How does one reconcile empathy with critical understanding? The National Holocaust Centre and Museum challenges young people through testimony to think critically, feel inspired. Visitors to ‘dark tourist’ sites in Cambodia have testified to how it has made them think differently. On the other hand, first-hand witness accounts (e.g. a Holocaust survivor talking directly to a group of students) do not necessarily provoke a political response. The Hohenschönhausen website has statements by school students about how their visit has changed their attitude to democracy; but the responses of school pupils are typically emotional, not political. The limited examples of engagement with the concept of democracy are superficial and seem to be parroting what students have been told. The effect of testimony in cultural form on audiences/visitors is clearly a key item, and has the potential to become a prominent component of the project as a whole.

The issue of direct vs mediated experience came up at regular intervals during the day, with Network members pointing out that cultural testimony is heavily mediated when it becomes a consumer good, and that all testimony is inevitably mediated. The ‘I’ on paper is not the ‘I’ of the actual experience. It seems likely that mediation will become a major focus for the Network and that it will raise further matters of definition: can non-witness testimony count as witnessing? “Secondary witnessing”, that is “witnessing the witness”, is a highly mediated experience. Mediation also figured in the day’s discussion of what gets published as literature/what is rejected by publishers as not sufficiently literary – distinctions forced upon authors. We also considered what ‘testimonial literature’ really was. Can fictional literature be considered a form of testimony at all? If not, might it be a form of secondary witnessing? What about autofiction or other forms that intertwine different genres?

Cultural artefacts allow for ambiguity and tension not possible in other genres and they may empower individuals, but empowerment may be constrained by genre, medium, power dynamics in the field of culture: gatekeepers, publishers, audiences. In the case of audiences, the writer cannot control the reader, and the readership is not foreseeable. How is cultural testimony appropriated? Audiences have different assumptions, expectations in different settings/countries, and it is problematic to identify Anglophone students as the recipients: reception may be very different in a Romanian or a Polish context, for example.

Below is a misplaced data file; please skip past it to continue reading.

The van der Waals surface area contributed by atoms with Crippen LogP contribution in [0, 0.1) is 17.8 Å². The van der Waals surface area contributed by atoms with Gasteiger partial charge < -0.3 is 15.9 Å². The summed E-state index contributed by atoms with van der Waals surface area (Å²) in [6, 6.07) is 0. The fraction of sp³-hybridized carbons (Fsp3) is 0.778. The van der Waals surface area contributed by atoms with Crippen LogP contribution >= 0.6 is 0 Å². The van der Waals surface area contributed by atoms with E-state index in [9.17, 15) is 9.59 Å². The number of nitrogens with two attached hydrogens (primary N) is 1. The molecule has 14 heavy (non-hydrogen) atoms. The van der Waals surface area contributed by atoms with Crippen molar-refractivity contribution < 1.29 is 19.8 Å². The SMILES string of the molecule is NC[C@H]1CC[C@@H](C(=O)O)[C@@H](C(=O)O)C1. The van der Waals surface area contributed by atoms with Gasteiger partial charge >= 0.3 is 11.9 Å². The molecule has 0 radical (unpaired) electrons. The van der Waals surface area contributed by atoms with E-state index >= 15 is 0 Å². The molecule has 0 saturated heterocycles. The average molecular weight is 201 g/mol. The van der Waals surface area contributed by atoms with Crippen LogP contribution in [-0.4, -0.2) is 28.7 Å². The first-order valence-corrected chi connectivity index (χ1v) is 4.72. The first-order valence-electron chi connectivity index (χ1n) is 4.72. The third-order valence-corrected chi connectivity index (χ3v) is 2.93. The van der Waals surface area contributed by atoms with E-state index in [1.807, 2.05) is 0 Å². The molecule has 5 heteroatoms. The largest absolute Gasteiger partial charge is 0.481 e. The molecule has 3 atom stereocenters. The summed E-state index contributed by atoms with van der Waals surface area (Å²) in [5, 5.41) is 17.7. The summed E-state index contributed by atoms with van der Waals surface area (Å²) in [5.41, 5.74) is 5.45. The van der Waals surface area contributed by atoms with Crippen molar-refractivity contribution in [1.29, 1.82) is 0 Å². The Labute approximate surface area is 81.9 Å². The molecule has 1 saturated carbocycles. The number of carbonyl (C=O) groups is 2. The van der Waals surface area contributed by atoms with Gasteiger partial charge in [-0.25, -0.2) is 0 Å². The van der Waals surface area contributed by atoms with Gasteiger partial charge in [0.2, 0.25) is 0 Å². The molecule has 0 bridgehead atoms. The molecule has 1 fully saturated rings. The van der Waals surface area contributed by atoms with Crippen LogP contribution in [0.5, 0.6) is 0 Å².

How does this testimony relate to concepts of reconciliation and justice at an individual and societal level? Viewing courtrooms and tribunals as performative spaces, even as theatres, may mean that we do not have to make a distinction between testimony in cultural form and courtroom testimony. One recurring theme during the day, however, was cultural testimony making up for the shortcomings of legal proceedings after traumatic experiences. How do we square these approaches?

Testimony in isolation needs to be set in a framework and set against other testimony – a balance that allows for social justice if not legal justice. Testimony always has to be contesting, or there is no purpose to the testimony. Ethical issues arise when containing/framing the testimonies, especially from perpetrators.

Is there a fundamental difference between truth of testimony as experience and truth required by courts? What kind of testimony comes before courts and what does not? Is the venue national or international? How is the crime defined? And where do truth and reconciliation commissions fit into the picture – somewhere between courts and cultural testimony?